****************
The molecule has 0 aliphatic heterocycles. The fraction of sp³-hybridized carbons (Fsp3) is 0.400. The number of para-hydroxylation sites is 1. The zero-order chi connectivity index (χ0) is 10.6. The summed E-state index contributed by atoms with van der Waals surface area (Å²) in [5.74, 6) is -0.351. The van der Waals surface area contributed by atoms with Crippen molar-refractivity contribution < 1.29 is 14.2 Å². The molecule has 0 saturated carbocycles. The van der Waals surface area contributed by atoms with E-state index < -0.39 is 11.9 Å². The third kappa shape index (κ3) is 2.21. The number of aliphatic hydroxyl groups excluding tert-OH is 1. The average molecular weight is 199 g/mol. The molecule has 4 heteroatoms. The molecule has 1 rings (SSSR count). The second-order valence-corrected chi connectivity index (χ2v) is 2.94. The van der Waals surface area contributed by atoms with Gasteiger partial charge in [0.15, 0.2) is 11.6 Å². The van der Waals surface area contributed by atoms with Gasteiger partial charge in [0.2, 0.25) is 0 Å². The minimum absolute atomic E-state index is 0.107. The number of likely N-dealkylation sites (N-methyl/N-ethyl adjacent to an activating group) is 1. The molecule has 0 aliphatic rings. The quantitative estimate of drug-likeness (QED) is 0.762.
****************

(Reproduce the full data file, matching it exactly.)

The molecule has 0 aliphatic heterocycles. The fraction of sp³-hybridized carbons (Fsp3) is 0.400. The number of para-hydroxylation sites is 1. The zero-order chi connectivity index (χ0) is 10.6. The summed E-state index contributed by atoms with van der Waals surface area (Å²) in [5.74, 6) is -0.351. The van der Waals surface area contributed by atoms with Crippen molar-refractivity contribution < 1.29 is 14.2 Å². The molecule has 0 saturated carbocycles. The van der Waals surface area contributed by atoms with E-state index < -0.39 is 11.9 Å². The third kappa shape index (κ3) is 2.21. The number of aliphatic hydroxyl groups excluding tert-OH is 1. The average molecular weight is 199 g/mol. The molecule has 4 heteroatoms. The molecule has 1 rings (SSSR count). The second-order valence-corrected chi connectivity index (χ2v) is 2.94. The van der Waals surface area contributed by atoms with Gasteiger partial charge in [0.15, 0.2) is 11.6 Å². The van der Waals surface area contributed by atoms with Gasteiger partial charge in [0.2, 0.25) is 0 Å². The minimum absolute atomic E-state index is 0.107. The number of likely N-dealkylation sites (N-methyl/N-ethyl adjacent to an activating group) is 1. The molecule has 0 aliphatic rings. The quantitative estimate of drug-likeness (QED) is 0.762.